Managing your own ego can be the first step in seeking out resources and perspectives.   It’s the age-old joke about asking for directions and whether that is faster/less stressful than figuring it out yourself.  However, I think there is a difference between asking for help and asking for perspectives.  Each of you are in the driver’s seat of your career. It can be hard to ask for help because it can feel like you are giving up the wheel.  However, asking for perspective means you never give up the wheel, but gain knowledge of the road that you can’t see right in front of your vehicle.  Not everyone sees the same road, but collectively multiple people have seen most of the road and its obstacles.  The road is ever changing, so staying solidly in the driver’s seat is important.  I view ECMs as a highly valuable tool to gain perspective; so consult your ego, but don’t let it keep you from seeking perspectives.

Managing expectations – your own expectations and others – are frequently established as an afterthought or in a manner that isn’t transparently ‘owned.’  Expectations can end up hidden behind TODO lists, assignments, and other obligations.   However, the simple act of talking through what all parties expect from an activity/effort can be very beneficial.  One strategy is to intentionally separate the long term from the short term expectations.  The road to tenure and promotion is a perfect example.  Discussions on expectations typically arrive very quickly at, “How many grants/publications/etc. are expected in this department to achieve tenure?”  However, this question yields less than satisfying answers for many new professors, “It depends on …”  A focus on the short-term first usually helps this discussion greatly.  Answers like, “In the first semester, we expect you will establish your group by hiring (or identifying) your first graduate student, setting up your lab/other, giving seminars in other departments, starting to form collaborations, starting to integrate into the department as a citizen invested in our joint future, etc.” Tomorrow’s Professor enewsletter has long been a favorite read (skim?) of mine.  A recent post highlighted a book on the “Slow Professor” by Maggie Berg and Barbara K. Seeber whose underlying concept was to embrace deliberate, high impact efforts and resist the chaos from the ‘more, more, more’ messaging.  Please consider talking with your ECM about strategies to protect and cultivate time to think creatively and critically, which ultimately increases output quantity and quality.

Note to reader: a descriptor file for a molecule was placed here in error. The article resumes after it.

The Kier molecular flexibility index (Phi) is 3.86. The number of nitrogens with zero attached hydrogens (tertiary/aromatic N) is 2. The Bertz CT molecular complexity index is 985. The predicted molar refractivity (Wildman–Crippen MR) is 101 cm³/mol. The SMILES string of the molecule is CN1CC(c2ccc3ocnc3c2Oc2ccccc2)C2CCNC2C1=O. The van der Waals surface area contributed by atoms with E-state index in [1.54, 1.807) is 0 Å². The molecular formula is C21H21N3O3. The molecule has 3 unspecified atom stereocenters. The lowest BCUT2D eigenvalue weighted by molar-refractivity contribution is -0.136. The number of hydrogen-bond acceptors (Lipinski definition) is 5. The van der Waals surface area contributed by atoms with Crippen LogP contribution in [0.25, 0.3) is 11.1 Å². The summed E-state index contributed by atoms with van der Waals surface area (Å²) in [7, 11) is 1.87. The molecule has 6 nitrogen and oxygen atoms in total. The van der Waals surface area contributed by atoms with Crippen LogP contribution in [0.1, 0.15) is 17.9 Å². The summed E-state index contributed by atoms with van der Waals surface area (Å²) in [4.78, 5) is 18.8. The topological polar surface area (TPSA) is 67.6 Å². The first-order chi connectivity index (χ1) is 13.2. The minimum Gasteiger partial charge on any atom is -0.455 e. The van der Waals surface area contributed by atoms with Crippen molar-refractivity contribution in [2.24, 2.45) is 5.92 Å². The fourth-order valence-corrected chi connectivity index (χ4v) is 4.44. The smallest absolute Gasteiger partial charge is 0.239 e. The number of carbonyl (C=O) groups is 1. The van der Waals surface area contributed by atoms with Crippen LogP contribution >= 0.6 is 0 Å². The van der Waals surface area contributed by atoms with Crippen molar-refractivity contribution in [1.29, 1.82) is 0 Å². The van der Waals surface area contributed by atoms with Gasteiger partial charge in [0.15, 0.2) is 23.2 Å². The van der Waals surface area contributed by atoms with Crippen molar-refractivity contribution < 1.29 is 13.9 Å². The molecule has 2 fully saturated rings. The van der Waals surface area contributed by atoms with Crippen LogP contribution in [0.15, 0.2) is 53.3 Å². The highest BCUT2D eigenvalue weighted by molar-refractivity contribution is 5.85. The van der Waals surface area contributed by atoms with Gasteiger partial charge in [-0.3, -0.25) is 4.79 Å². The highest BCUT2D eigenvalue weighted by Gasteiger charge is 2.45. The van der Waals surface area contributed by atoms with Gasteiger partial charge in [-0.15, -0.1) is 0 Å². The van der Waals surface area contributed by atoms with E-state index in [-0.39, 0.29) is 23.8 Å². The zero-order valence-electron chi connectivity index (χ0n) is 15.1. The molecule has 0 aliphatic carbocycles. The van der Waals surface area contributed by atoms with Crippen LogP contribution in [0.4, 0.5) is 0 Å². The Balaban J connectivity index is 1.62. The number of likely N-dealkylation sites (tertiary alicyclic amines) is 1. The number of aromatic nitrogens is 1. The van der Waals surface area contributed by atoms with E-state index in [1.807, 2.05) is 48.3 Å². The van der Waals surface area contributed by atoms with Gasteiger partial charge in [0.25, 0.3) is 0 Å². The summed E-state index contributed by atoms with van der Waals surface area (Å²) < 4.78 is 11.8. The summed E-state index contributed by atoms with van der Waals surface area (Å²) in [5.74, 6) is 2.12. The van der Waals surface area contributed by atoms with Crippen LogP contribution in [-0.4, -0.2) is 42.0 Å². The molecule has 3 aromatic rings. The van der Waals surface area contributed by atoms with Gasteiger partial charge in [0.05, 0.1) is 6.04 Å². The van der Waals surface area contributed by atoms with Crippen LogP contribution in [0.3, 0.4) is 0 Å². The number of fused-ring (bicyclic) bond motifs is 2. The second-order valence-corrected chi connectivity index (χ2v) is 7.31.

As you all know from your past experiences, to achieve your goals, managing your time is key.  You did well at this in your previous positions or you wouldn’t have been successful and thus recruited and selected for your tenure-track position.  However, with your new roles, each of you have likely encountered – or will soon encounter – new time pressures and increases in disparate, unexpected, yet important tasks.  These new time pressures typically require adaptations because the game changes with each new stage of our careers.   This new game – for which you are prepared – requires some additional skills to thrive and your ECM can provide perspective.  Consider asking your committee members what strategies and tricks they use to maximize positive outcomes with greatest efficiency of their time.  For example;

  • How do you get to know your students on a personal level (beneficial for teaching evaluations) without it consuming all of your available time?
  • What strategies improve the quality and timeliness of your own or your TA’s feedback to students in large classes?
  • What is the best way to delegate comparison shopping of basic lab supplies to hourly students?
  • What strategies help with vetting potential graduate students?  Is relying on the standardized scores and application sufficient? (Hint: no)
  • How to prioritize and decide what great ideas go to which funding opportunity?
  • How to evaluate service requests?  Do your committee members have strategies to specialize their service?  Their outreach? Are there benefits to that strategy?

Please let me know of any topics you would like to see covered in these blogs.  This fall, we plan to cover an introduction to centers and institutes as well as an overview of resources at the Center for Teaching and Learning.   Also, the following two blog posts about current opportunities and resources.  

Happy ECMing,

Assistant to the Provost for Faculty Development